For starter pig diets, it pays to be very particular about animal protein ingredient sources and costs. For example, a starter diet can be nutrient-dense and high performance but still lower cost by using reduced levels of key ingredients. These include spray-dried animal plasma, soy protein concentrate, spray-dried blood meal and dried whey when high energy hulless oats and hard red spring (HRS) wheat are selected as basal grains.

3. Replace broken or damaged feeders and keep feeders in proper adjustment.Broken or damaged feeders can result in excess costs due to feed wastage or inadequate feed supply, resulting in poor pig performance. Consider replacing older or inefficient feeders with well designed, efficient feeders that minimize feed wastage and promote maximum pig performance.

Adjusting feeders to reduce feed wastage should be a routine practice. Minor adjustments of feed bins and transport systems can also result in big savings. Kansas State University recommends the following steps for proper feeder adjustment: Close feeder completely after cleaning before putting any feed in the feeder. Open feeder just enough to start small feed flow. Shake feeder to increase amount of pellets or meal in pan (to cover 1/3 of pan). Clean corners daily instead of increasing feeder adjustment to increase feed flow. Prevent moisture damage and spoilage in feed systems and storage. Eliminate all rodents, birds and other pests.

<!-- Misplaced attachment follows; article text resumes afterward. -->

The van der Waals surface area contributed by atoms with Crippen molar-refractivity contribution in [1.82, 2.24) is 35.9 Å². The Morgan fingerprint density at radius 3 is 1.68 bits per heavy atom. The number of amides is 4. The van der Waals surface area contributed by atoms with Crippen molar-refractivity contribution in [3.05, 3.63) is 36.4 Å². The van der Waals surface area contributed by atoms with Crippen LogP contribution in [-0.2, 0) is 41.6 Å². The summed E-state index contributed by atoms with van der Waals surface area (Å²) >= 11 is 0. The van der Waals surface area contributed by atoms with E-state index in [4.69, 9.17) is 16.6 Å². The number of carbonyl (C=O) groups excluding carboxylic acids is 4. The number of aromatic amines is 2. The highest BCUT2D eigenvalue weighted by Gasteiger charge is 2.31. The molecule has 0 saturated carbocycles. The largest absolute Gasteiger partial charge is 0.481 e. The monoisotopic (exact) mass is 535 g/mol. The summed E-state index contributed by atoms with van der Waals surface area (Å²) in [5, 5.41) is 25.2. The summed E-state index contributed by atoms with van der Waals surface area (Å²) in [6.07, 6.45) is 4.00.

As a reference, these feeders show how much feed should be in the pans of properly adjusted feeders for nursery, grow-finish and lactation phases.

4. Be timely on culling sows, especially at weaning.